For our very small Thanksgiving, I volunteered to bring the dessert wine.
It’s not that I don’t like the classic Sauternes, Vendange Tardive and Trockenbeerenauslese that usually graces our dessert table, but this year, I wanted to try something different—a demi-sec Champagne. Frankly, I thought it would go beautifully with the apple pie I was bringing.
Sweet wines such as NV Möet & Chandon “Nectar Impérial” Demi-Sec or NV Veuve Cliquot Demi Sec have a special place in the Champagne world. These aren’t wines you open as an aperitif or even with seafood. These are wines reserved for the end of the meal, to be served with a fruit tart or strong cheese. These are wines that finish your meal in a very special way.
The wine I chose, a NV Gruet Demi-Sec ($15), was new to me. This bottle, 75% Chardonnay and 25% Pinot Noir, hails from the sparkling winemaker Gruet based in New Mexico. Founded in 1984 by Champagne maker Gilbert Gruet, the winery is known for some of the highest elevation estate vineyards in the U.S. Growing Pinot Noir and Chardonnay, they make both still wines and bubblies via méthode traditionnelle from grapes grown on estate vineyards in New Mexico and Washington, as well as fruit sourced from California and elsewhere.
Gruet made its first wines in 1989 and by the mid-2000s had gained national recognition as a producer of good quality, well-priced domestic sparklers—with the added novelty of the New Mexico pedigree. Many wine drinkers in the U.S. can recall their first pleasant encounter with the label.
The turkey finished, it was time for dessert. I popped and poured my glass, and with a forkful of apple pie at the ready, I took that first sip. Then I took another.
The wine wasn’t sweet.
It was a lovely sparkling wine with a hint of sweetness which I quite like, but where was the residual sugar, set off by the zing of acid? Where was the sweetness that made it a demi-sec?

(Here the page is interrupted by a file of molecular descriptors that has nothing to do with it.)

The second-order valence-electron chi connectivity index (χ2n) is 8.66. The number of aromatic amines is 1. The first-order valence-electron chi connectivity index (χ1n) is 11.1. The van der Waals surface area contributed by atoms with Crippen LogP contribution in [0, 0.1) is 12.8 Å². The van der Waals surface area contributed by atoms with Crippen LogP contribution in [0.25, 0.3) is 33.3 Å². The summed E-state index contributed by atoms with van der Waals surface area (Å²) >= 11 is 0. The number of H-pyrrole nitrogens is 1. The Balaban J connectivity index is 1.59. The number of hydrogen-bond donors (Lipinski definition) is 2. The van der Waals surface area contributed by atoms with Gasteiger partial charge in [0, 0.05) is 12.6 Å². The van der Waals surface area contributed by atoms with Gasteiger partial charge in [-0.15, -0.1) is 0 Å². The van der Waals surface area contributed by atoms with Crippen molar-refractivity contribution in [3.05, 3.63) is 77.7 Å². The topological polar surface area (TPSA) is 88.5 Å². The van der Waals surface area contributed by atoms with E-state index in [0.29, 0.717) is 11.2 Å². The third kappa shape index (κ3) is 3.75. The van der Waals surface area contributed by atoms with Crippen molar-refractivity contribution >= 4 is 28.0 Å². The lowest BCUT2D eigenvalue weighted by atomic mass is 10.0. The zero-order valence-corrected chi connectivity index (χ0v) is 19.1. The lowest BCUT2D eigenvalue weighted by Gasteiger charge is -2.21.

The French, you know, have rules about these things.
To make Champagne, producers introduce sugar via a dosage. How much sugar usually depends on the vintage, the grapes, the winemaker’s hand and even the market. Champagnes can range from bone dry to sticky sweet.
Champagnes (by French law) are labeled with identifiers that reveal how many grams per liter of residual sugar the wine contains. From driest to sweetest, the levels go from the driest, Brut Nature, to Extra Brut, Brut, Extra Dry and Dry, then to the sweeter Demi-Sec and Doux–each with their own range for residual sugar.
Residual sugar is the amount of sugar in the wine that either comes from the grape (as with a late harvest wine) or from the dosage. Demi-sec Champagnes have 32 to 50 grams per liter of residual sugar, which is a lot, like soda-pop sweet. This wine, though quite good, was definitely not that.
The spec sheet for the Gruet Demi-Sec lists the residual sugar at 3.5 grams/liter—a Brut by French standards. But the rest of the Gruet sparkling wines tend to be bone dry. As they already have a Blanc de Blancs, Blanc de Noir, and Brut with even less residual sugar, the idea might have been to set this slightly sweeter wine aside by calling it “demi-sec.” If it’s a strategy, it has worked, as this particular wine has become one of the brand’s most popular—a “gateway drug,” as one of their distributors called it, for people looking to move from slightly sweeter proseccos to drier sparklers.
Even with my forkful of mismatched pie, I appreciated the overall chutzpah. It took a lot of gumption for a French Champagne-making family to expand to New Mexico. It’s taken heart and courage to bring these wines to a wide market—and I am among their fans. So, for now, we can perhaps forgive them for taking some license with their labeling, and enjoy the wine for what it actually is.